The Cold War was not only a time of deep mistrust between the east and the west, but also between the old and the new, conservatives and liberals, capitalists and socialists. The event most emblematic of this conflict was the Cuban Missile Crisis when the two sides reached the very brink of nuclear war. And, desperate to minimize Communist influence in the western hemisphere, the American CIA — by all accounts — made multiple efforts to assassinate Cuban dictator Fidel Castro. Today we're going to look at how real these attempts were, as various histories record radically different characterizations of what happened.
Depending on what source you trust, the CIA made as few as eight attempts on Castro's life, or as many as 638. This latest highest number was best popularized by a 2006 documentary called 638 Ways to Kill Castro, based on a book of the same name. It was expanded in 2010 into an 8-part heavily dramatized miniseries titled He Who Must Live. Is it really possible that the CIA managed such an enormous number of assassination attempts, and managed to bungle all of them? Fortunately we have excellent sources for these numbers, and we'll look at them now.
Much of what we know about the actual efforts to assassinate Castro came from the report of the Church Committee, formed by the US Senate to investigate abuses by American intelligence agencies such as COINTELPRO. The Committee's report, published in 1976, filled seven volumes of hearing transcripts plus six books of the final report plus an interim report that ran 349 pages — and it's this one that interests us. Its title is Alleged Assassination Plots Involving Foreign Leaders.
As part of this investigation, Cuba was asked what they knew about assassination attempts against Castro. From the report:
But while the CIA denied involvement in these twenty four cases provided by Castro, they also provided thorough details on eight times that they actually did try to kill him. Here are those eight, and you can read all the details in the report:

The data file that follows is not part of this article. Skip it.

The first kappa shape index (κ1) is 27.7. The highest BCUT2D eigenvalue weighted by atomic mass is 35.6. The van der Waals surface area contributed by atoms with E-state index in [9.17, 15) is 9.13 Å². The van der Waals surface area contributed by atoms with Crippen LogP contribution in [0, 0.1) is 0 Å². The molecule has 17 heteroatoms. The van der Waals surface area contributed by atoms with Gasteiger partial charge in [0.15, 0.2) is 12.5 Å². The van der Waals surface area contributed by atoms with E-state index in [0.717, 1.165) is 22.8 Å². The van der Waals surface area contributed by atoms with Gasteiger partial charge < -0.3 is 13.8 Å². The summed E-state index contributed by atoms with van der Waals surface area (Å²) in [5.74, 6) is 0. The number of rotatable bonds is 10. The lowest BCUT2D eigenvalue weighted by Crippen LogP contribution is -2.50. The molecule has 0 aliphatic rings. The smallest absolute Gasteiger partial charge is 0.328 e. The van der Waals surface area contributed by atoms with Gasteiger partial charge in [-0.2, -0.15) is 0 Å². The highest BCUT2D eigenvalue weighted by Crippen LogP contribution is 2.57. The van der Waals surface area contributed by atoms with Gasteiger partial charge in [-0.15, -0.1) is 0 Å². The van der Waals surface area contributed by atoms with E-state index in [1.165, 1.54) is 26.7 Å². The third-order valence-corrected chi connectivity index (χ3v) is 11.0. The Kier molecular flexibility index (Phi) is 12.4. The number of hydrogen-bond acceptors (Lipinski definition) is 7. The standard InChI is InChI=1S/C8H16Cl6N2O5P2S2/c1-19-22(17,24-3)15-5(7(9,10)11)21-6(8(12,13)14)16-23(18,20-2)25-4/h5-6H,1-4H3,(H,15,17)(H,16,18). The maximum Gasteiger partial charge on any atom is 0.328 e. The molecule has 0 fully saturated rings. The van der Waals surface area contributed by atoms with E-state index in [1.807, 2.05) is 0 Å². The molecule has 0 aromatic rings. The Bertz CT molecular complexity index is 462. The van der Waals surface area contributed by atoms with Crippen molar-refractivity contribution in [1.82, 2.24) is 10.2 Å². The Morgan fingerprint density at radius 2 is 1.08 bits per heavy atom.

That's it. Not one of them was ever carried all the way through. All eight of these were performed under the auspices of larger programs that had official authorization, with codenames such as ZR/RIFLE, Operation Mongoose, and Operation 40.
So how did we go from twenty four assassination attempts, to just eight, and then all the way up to 638? Experienced Skeptoid listeners might be inclined to smell a rat — a species of rat that we usually find in the person of an imaginative author. And what do you know: we have just such a person in this story too.
His name is Fabián Escalante, born in Havana in either 1940 or 1941 as Fabián Escalante Font. Everywhere he is mentioned in the Western press, it's as the former head of the Cuban intelligence service, who personally protected Castro from the CIA's attacks. Since his retirement, Escalante's business has been writing conspiracy theory books. He is best known for promoting the debunked claim that JFK was killed by Chicago mobsters on the orders of the CIA, which he claims was proven by Cuban agents who infiltrated the anti-Castro mafia in Miami. Although most of Escalante's books have focused on JFK conspiracy mongering, it is his book 638 Ways to Kill Castro that is the film's source of the incredible 600+ number. Supposedly, that should be a reliable number, as Escalante was head of the Cuban secret service. Right?